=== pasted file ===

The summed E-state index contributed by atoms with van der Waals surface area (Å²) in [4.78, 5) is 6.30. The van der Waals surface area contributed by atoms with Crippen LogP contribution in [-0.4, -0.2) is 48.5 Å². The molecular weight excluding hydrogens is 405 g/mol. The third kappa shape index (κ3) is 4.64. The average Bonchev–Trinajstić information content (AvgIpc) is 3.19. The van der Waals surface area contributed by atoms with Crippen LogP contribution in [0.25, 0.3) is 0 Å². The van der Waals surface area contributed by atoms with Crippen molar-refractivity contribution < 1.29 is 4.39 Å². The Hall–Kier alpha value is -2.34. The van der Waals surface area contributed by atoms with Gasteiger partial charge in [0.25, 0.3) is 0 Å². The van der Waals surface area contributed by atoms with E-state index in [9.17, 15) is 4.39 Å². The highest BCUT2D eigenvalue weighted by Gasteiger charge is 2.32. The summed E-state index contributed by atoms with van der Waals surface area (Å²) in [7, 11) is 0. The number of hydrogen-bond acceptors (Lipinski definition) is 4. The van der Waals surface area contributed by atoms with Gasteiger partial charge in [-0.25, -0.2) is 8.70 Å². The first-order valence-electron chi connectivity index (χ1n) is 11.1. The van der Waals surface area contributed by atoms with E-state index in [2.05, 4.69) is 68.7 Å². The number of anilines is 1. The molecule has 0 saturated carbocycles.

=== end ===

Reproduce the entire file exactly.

The summed E-state index contributed by atoms with van der Waals surface area (Å²) in [4.78, 5) is 6.30. The van der Waals surface area contributed by atoms with Crippen LogP contribution in [-0.4, -0.2) is 48.5 Å². The molecular weight excluding hydrogens is 405 g/mol. The third kappa shape index (κ3) is 4.64. The average Bonchev–Trinajstić information content (AvgIpc) is 3.19. The van der Waals surface area contributed by atoms with Crippen LogP contribution in [0.25, 0.3) is 0 Å². The van der Waals surface area contributed by atoms with Crippen molar-refractivity contribution < 1.29 is 4.39 Å². The Hall–Kier alpha value is -2.34. The van der Waals surface area contributed by atoms with Gasteiger partial charge in [0.25, 0.3) is 0 Å². The van der Waals surface area contributed by atoms with E-state index in [9.17, 15) is 4.39 Å². The highest BCUT2D eigenvalue weighted by Gasteiger charge is 2.32. The summed E-state index contributed by atoms with van der Waals surface area (Å²) in [7, 11) is 0. The number of hydrogen-bond acceptors (Lipinski definition) is 4. The van der Waals surface area contributed by atoms with Gasteiger partial charge in [-0.25, -0.2) is 8.70 Å². The first-order valence-electron chi connectivity index (χ1n) is 11.1. The van der Waals surface area contributed by atoms with E-state index in [2.05, 4.69) is 68.7 Å². The number of anilines is 1. The molecule has 0 saturated carbocycles.